The two metal propeller blades were labelled A and B for documentation purposes only. Blade A displayed leading edge polishing, nick and gouges, and chord wise scratches. From the blade's mid-span to the blade tip, the blade was curled rearward. Blade B displayed leading edge polishing, nicks and gouges, and chordwise scratches. The blade displayed an S-bend along its entire length. Cylinders number 2, 3, and 4 were found separated from the engine. No preimpact anomalies were detected with the airframe or engine.


An autopsy was performed on the pilot by the Montgomery County Coroner's Office. The coroner ruled the cause of death as the result of multiple trauma. The manner of death was ruled an accident.

Forensic toxicology was performed on specimens from the pilot by the FAA Bioaeronautical Sciences Research Laboratory, Oklahoma City, Oklahoma. Testing was negative for presence of carbon monoxide and ethanol. Triamterene was detected in urine and blood. The pilot's use of triamterene was previously reported to the FAA.


Accident sequence

Several videos and photographs were taken of the accident sequence by the airshow spectators. The description of the deflection of the flight controls are described using the airplane's upright orientation and the direction is not reversed when describing the flight control position when the airplane is inverted.

The accident maneuver began with the pilot climbing up and away from the crowd in order to allow the wing walker to position herself under the right lower wing. During the maneuver, the airplane is turned and aligned parallel to and behind the Category III show line. The accident sequence climb out was gradual as the airplane completed the teardrop maneuver and turned to position along the show line. At 8 seconds prior to impact, the airplane pitched nose up and began a left roll. As the airplane rolled left through 45°, the pilot applied right rudder and the rudder would remain deflected right throughout the accident sequence. At 6 seconds prior to impact, the airplane rolled through 90°, the airplane's elevator is near neutral with a slight deflection downward toward the "nose-down" position, and the rudder deflected right. The airplane did not reach a completely inverted positions and stops turning about 150°. At 2 seconds prior to impact and nearly inverted, the ailerons deflect to command a right roll and the elevator deflects upward, trailing edge up relative to the fuselage. The airplane pitched toward the ground and begins a descending right roll. The control inputs continued as the airplane collided with terrain.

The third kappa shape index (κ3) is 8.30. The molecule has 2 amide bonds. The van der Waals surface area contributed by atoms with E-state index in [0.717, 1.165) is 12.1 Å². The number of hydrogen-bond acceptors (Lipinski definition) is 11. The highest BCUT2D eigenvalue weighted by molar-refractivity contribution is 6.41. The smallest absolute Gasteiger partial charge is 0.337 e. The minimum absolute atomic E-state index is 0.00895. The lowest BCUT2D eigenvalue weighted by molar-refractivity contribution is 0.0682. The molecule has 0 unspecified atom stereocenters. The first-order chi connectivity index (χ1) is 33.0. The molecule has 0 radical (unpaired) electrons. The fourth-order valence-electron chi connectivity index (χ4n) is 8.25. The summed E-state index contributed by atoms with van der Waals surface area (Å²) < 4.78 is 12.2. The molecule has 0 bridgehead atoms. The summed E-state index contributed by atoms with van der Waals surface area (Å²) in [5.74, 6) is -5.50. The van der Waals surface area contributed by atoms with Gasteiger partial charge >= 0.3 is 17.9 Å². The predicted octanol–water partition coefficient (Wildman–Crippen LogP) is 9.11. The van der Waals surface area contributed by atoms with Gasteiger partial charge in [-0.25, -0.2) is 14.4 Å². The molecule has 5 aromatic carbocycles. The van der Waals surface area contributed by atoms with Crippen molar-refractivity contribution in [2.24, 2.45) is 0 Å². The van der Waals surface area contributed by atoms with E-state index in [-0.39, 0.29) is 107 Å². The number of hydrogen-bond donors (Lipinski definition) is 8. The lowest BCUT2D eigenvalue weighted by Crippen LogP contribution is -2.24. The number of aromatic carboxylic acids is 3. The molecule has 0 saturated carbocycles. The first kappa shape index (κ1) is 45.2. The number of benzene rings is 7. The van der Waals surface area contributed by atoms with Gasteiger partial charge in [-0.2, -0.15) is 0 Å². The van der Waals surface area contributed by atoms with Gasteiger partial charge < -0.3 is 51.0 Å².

Video study

A study of videos submitted to the NTSB was conducted in order to better under the airplane's flight parameters prior to the accident. Of the numerous videos submitted, five were selected for the study based on their location, duration, and image quality. The accident maneuver began with the airplane flying away from the crowd to the west in a climbing teardrop turn to align itself with show line parallel to runway 6L. As the airplane turned toward the crowd it began descending. The wing walker was hanging inverted by her legs from the leading edge of the lower left wing. About 9 seconds prior to the accident the airplane pitched up and rolled left. The airplane passed through 90° of roll about 6 seconds prior to the accident; a still image captured the airplane with a slightly trailing edge down elevator position. The airplane continued its roll until it was nearly inverted, but stopped at 156°or 24° short of fully inverted flight. The wing walker remained seated on the leading edge of the lower right wing. About 1.86 seconds prior to the accident, an extracted frame from a video showed the elevator was in a neutral position and the rudder was deflected trailing edge right. The airplane's flightpath prior to the right roll was toward hangers and in the proximity of a parked Boeing 757. About 1.40 seconds prior to the accident with the airplane still nearly inverted, the elevator deflected trailing edge up with the rudder still deflected trailing edge right. The airplane then pitched toward the ground at an estimated rate of 55° per second. About 0.10 second later, the aileron on the lower left wing was deflected trailing edge down and the airplane rolled to the right as it pitched toward the ground. The positions of the other ailerons were not visible in the frame. During the final 2 seconds, the airplane's groundspeed reduced from about 106 knots to 84 knots.

Airspeed Calculations

The video study indicated that the ground speed during the final maneuver slowed from 106 knots to 84 knots. Correcting for the prevailing wind, the true airspeed decreased from about 96 to 74 knots and the calibrated airspeed decreased from about 92 knots to 71 knots (106 mph to 82 mph). Of note, the maneuver's target airspeed is reported to be 110 mph.


Planned "On Top of the World" maneuver